The steel was produced in large plants, in medium large plants and it was also done by simple, indigenous methods.The Sovjet Union sold China plants to build up it’s heavy industry, provided the technology, technical experts and some small longterm loans. Because of three very strict embargo’s that World Organisations maintained against China, the Soviet Union got a monopoly on trade with China. The UN, the Coördinating Committee and the China Committee, held embargo’s on trade with China.
    Although all the embargo’s and trade restrictions existed, the general academic view is that China didn’t want to trade with capitalist countries because it strived for selfreliance. This wasn’t the case. In the 1950’s China constantly pressed the US to lift the embargo It increased trade with western-europe enormously since 1955 till 1958 when restrictions were eased.

    Effects of worldwide economic war

    The general view in the western academics is that the embargo’s and trade restrictions hardly influenced the Chinese economy because it is a large country and thereforeself-sufficient. China could get all it needed from other communist countries. That was also not the case. The whole communist block ran short of major industrial raw materials like rubber and copper. Copper was needed to produce electricity. China was in want of longterm credits which only the Soviet Union provided until 1954. The Chinese could only buy capital by exporting grain, the only product that they could export on some scale. In the fifties huge subsidized western farm surpluses, caused a drop of he world grain price. After China received Taiwan’s seat in the United Nations in 1972, many countries established diplomatic relations with China. But it was not until the US resumed it’s diplomatic and trade relations with the Peoples Republic that China’s trade volume increased enormously in 1973. Trade with its major trading partners, Japan, Macao and Hong Kong doubled. Chinese imports of industrial products doubled and tripled in that year. There was a shortage of a lot of goods.
    It wasn’t stupid that China started to rely on the will and enthusiasm of uneducated masses to industrialize, it ran short of capital, technology, foreign credits and raw materials. The huge production of iron with simple methods in small furnaces was an expression of this. China exported grain because it could hardly get foreign credits. During the Great Leap Forward China was affected tremendously by natural disasters, just like it was in it’s history which caused China to be called the land of famine.

    The great leap forward and trade restrictions

    When the Chinese leadership was aware of the scale of the famines they stopped the great leap forward, cut investments in the industry, imported millions of tons of wheat. But worldwide trade restrictions and embargo’s against the country in need were not eased. The western economic warfare against the Peoples Republic of China was aimed at causing problems in its economy, hoping for a collapse of communist China. Indeed China faced economic problems, the famines. Although facts and figures show that the capitalist economic warfare caused China tremendous hardships, the embargoes and trade restrictions are nowadays not known of, and their effects denied. Anyhow, by waging the economic warfare against China, the west also turned their backs to one fifth of world population, those who already were almost drowning. A realistic view on China needs the acknowledgement of the role of the capitalist world.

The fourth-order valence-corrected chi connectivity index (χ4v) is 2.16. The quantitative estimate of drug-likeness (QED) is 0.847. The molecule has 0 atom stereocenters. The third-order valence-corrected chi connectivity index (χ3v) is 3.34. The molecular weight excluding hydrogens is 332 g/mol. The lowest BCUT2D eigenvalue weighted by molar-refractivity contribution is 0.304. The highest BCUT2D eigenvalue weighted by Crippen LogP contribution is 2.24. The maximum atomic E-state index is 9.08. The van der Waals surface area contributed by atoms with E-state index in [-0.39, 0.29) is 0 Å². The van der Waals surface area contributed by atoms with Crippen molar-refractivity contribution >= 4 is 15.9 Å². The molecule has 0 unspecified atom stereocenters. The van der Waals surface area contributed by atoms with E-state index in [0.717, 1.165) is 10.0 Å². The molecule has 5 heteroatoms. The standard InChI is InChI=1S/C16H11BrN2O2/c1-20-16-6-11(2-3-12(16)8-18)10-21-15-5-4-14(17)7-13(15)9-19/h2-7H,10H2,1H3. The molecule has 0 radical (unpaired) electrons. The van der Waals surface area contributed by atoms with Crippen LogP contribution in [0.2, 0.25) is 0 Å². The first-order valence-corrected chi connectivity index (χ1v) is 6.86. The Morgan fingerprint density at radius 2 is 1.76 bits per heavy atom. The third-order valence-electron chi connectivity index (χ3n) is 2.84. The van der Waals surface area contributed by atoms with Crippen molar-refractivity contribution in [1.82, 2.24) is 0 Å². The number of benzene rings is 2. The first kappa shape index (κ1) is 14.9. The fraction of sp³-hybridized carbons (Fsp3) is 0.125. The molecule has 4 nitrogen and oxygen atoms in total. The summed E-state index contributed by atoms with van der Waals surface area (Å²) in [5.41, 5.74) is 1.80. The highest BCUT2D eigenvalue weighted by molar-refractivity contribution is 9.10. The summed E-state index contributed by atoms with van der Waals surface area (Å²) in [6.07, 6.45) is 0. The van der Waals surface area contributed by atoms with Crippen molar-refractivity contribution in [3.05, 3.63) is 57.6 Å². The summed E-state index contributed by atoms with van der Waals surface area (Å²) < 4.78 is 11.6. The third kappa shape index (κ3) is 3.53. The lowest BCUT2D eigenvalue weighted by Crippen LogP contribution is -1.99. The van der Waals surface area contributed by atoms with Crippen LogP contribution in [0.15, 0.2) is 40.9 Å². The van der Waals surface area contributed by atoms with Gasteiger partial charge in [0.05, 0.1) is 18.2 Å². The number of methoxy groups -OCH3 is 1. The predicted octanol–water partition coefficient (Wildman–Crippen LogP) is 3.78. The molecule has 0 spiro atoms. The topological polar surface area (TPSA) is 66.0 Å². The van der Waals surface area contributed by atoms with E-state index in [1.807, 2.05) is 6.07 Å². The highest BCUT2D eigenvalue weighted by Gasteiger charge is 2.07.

Boi Boi Huong

  6. Marie Arouet
    August 17th, 2015 at 17:36 | #6

    I would just like to provide the documentation of American obstruction of Canadian wheat sales to China, in 1960, during the Chinese famine.

    Canada Since 1945: Power, Politics and Provincialism by Robert Bothwell, Ian M. Drummon, John English.

    Page 217:

    “…November 1960, when two Chinese officials arrived unannounced in Montreal, carrying $63 million in letters of credit. Alvin Hamilton, the Minister of Agriculture, at once sent him to visit the Wheat Board in Winnipeg, where a sale was quickly arranged.’

    “…because the word of a Chinese “was as good as his bond””

    “…the American government would not let its own citizens trade with China,…Diefenbaker was not please to find that the Americans’ Trading with the Enemy Act might prevent Imperial Oil from supplying oil fuel for the grain steamers….The vacuators…The shipowners, not the Chinese government, had ordered them, and they had already been delivered to Canadian ports. When the US authorities tried to get the local representative of the manufacturers to ship the equipment back to the United States, Diefenbaker went directed to President Kennedy…Diefenbaker believed that this incident ended “any friendly personal relationship between President Kennedy and myself”.


    1. Diefenbaker was the prime minister of Canada at the time.
    2. The “vacuators” were grain handling equipment, manufactured in the U.S, but sold and installed at Canadian ports.
    3. The U.S. government first tried ,unsuccessfully, to block the fuel needed to for the shipping transport